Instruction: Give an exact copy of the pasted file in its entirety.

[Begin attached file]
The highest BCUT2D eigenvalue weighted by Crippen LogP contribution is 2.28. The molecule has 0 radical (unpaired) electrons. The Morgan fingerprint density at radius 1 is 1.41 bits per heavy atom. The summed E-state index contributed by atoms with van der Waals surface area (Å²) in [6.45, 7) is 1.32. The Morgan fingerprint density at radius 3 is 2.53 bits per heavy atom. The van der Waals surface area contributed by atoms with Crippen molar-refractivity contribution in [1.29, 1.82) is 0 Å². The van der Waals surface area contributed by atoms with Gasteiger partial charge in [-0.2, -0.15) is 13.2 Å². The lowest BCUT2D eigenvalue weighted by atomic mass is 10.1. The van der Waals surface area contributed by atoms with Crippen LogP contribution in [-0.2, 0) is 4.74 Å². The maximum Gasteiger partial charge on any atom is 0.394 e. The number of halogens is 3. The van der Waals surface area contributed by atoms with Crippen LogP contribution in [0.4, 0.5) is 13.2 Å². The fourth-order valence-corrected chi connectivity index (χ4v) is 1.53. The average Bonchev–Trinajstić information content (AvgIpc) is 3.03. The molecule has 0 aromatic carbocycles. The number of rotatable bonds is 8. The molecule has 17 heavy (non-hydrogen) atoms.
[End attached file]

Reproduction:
The highest BCUT2D eigenvalue weighted by Crippen LogP contribution is 2.28. The molecule has 0 radical (unpaired) electrons. The Morgan fingerprint density at radius 1 is 1.41 bits per heavy atom. The summed E-state index contributed by atoms with van der Waals surface area (Å²) in [6.45, 7) is 1.32. The Morgan fingerprint density at radius 3 is 2.53 bits per heavy atom. The van der Waals surface area contributed by atoms with Crippen molar-refractivity contribution in [1.29, 1.82) is 0 Å². The van der Waals surface area contributed by atoms with Gasteiger partial charge in [-0.2, -0.15) is 13.2 Å². The lowest BCUT2D eigenvalue weighted by atomic mass is 10.1. The van der Waals surface area contributed by atoms with Crippen LogP contribution in [-0.2, 0) is 4.74 Å². The maximum Gasteiger partial charge on any atom is 0.394 e. The number of halogens is 3. The van der Waals surface area contributed by atoms with Crippen LogP contribution in [0.4, 0.5) is 13.2 Å². The fourth-order valence-corrected chi connectivity index (χ4v) is 1.53. The average Bonchev–Trinajstić information content (AvgIpc) is 3.03. The molecule has 0 aromatic carbocycles. The number of rotatable bonds is 8. The molecule has 17 heavy (non-hydrogen) atoms.